[Interview] Lee Kyoung-mi: I have always been drawn to the ironies and irrationalities of society – New York Asian Film Festival
Lee Kyoung-mi was born in Seoul, and graduated with a Russian degree from Hankuk University of Foreign Studies. After working at a company for three years, she entered the School of Film, TV Multimedia of the Korea National University of Arts, graduating with a major in Filmmaking in 2004. Her short film “Feel Good Story”, about an employee given the task of figuring out how her company can evade paying taxes, garnered several awards in the film festival circuit in 2004.
Lee made her feature directorial debut with “Crush and Blush” , a black comedy about an obsessive teacher and an outcast student who bond over their shared misanthropy; a critic called it “one of those rare films from an up-and-coming auteur that shows both guts and playfulness”. It was the first film to be produced by Park Chan-wook; Lee had previously worked as a scripter/assistant director on Park’s 2005 film “Sympathy for Lady Vengeance”
On the occasion of:The Truth Beneath” screening atNew York Asian Film Festival(Festival entry), we speak with her about her career, the film, Son Ye-jin, and other topics
Why did you decide to become a filmmaker?
It happened by accident. When I worked at a company, my friend submitted an application for a film school. I followed her out of curiosity and managed to pass the entrance examination.
You have cooperated with Park Chan-wook and Ryoo Seung-wan. Can you tell us a bit about these collaborations?
Park Chan-wook produced my debut film “Crush and Blush”. We met during the Mise-en-scene Short Film Festival, an event which is put on by Korean directors, in 2004. He was on the jury and my short film won the main prize. After that, he suggested that I make a feature in his company.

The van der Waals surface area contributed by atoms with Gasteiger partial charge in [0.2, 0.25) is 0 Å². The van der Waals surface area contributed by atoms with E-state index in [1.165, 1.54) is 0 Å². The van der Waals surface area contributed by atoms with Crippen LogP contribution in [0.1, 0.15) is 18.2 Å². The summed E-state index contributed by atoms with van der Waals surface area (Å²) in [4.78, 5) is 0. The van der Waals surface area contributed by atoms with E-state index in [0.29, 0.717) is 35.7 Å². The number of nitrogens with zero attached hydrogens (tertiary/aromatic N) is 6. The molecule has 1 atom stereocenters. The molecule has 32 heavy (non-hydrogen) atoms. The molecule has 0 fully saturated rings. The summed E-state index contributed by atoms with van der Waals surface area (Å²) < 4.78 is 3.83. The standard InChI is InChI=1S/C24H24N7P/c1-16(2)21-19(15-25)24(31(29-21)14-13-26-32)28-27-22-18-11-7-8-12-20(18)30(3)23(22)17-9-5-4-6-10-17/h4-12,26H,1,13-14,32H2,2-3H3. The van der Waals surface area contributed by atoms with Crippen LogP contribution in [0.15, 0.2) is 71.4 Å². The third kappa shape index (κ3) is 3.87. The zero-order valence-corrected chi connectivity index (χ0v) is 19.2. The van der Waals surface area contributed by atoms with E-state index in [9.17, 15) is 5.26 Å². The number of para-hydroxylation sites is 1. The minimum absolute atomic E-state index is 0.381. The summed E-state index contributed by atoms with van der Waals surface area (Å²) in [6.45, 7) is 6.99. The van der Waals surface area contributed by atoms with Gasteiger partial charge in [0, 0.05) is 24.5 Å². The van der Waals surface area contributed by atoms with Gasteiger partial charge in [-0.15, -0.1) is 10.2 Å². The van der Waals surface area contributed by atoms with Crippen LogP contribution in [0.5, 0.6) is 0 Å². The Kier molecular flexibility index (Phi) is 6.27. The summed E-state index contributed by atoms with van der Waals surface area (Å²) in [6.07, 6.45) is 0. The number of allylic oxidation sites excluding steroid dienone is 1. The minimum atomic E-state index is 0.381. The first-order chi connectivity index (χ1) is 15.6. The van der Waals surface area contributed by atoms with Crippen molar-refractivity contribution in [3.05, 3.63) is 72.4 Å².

I never intended to act, but with things happened that way with Ryoo Seung-wan.
In your career, you have directed, acted, wrote scripts and even dealt with cinematography. What is your favorite capacity? Do you feel that a filmmaker has to know of as many aspects of cinema in order to shoot a film?
I am director and writer but not an actress. Many directors write their own scripts in Korea. The most important thing for a director is to have a ‘discerning eye’ to select talented staff.
Crime thrillers are being released in abundance from Korea, but your film manages to stand out, particularly regarding the narrative and the editing part. Can you tell us a bit about the process that led you this style?
I wanted the mood of “The Truth Beneath” to reflect Yeon-hong’s mental state so that the audience could experience her state of mind. Sound and editing were crucial for this.
The film deals with politics and their impact on people, the relationship of parents and children and the cruelty of the school environment? Why did you choose these issues, and what is your opinion about them in the modern Korean society?
Yes, these are the issues that matter to me most in modern Korean society. I have always been drawn to the ironies and irrationalities of society.
Son Ye-jin is magnificent in the protagonist role. Can you tell us a bit about the way you guided her through the movie? Do the different clothes she wears signify something about her psychological status?
Yes, I wanted to show her psychological state through her clothes and hair. As for Yeon-hong, I tried to turn her into a character that interests me.
Can you tell us a bit about the casting process of the film?
Son Ye-jin has a great track record at the box office but making a commercial film with a woman in the lead in Korea is always risky. Also, Son’s image prior to the film was very pure and innocent. I wanted to break that image and shock the audience.
Which are your favorite filmmakers?
Claude Chabrol, the Coen Brothers and Woody Allen.
What are your plans for the future?
I’m currently trying to make my next feature.
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Sympathy for Lady Vengeance